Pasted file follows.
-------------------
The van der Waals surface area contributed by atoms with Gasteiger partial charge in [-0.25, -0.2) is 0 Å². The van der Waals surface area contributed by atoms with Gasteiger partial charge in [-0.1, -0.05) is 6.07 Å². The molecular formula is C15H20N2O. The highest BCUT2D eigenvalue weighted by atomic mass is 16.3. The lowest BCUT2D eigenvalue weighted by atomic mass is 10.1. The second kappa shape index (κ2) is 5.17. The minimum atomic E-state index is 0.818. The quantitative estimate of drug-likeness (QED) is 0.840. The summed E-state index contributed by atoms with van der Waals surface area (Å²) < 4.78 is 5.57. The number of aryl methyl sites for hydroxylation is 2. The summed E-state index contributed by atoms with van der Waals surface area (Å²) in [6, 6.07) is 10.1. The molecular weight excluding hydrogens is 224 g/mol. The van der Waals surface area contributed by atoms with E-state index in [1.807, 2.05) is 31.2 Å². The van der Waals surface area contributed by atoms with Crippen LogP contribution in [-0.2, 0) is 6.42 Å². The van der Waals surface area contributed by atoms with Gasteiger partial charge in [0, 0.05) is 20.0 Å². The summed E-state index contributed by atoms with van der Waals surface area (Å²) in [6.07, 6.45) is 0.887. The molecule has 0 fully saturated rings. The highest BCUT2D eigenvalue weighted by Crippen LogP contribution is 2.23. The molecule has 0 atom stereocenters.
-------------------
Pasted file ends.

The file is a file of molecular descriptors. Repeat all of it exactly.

The van der Waals surface area contributed by atoms with Gasteiger partial charge in [-0.25, -0.2) is 0 Å². The van der Waals surface area contributed by atoms with Gasteiger partial charge in [-0.1, -0.05) is 6.07 Å². The molecular formula is C15H20N2O. The highest BCUT2D eigenvalue weighted by atomic mass is 16.3. The lowest BCUT2D eigenvalue weighted by atomic mass is 10.1. The second kappa shape index (κ2) is 5.17. The minimum atomic E-state index is 0.818. The quantitative estimate of drug-likeness (QED) is 0.840. The summed E-state index contributed by atoms with van der Waals surface area (Å²) < 4.78 is 5.57. The number of aryl methyl sites for hydroxylation is 2. The summed E-state index contributed by atoms with van der Waals surface area (Å²) in [6, 6.07) is 10.1. The molecular weight excluding hydrogens is 224 g/mol. The van der Waals surface area contributed by atoms with E-state index in [1.807, 2.05) is 31.2 Å². The van der Waals surface area contributed by atoms with Crippen LogP contribution in [-0.2, 0) is 6.42 Å². The van der Waals surface area contributed by atoms with Gasteiger partial charge in [0, 0.05) is 20.0 Å². The summed E-state index contributed by atoms with van der Waals surface area (Å²) in [6.07, 6.45) is 0.887. The molecule has 0 fully saturated rings. The highest BCUT2D eigenvalue weighted by Crippen LogP contribution is 2.23. The molecule has 0 atom stereocenters.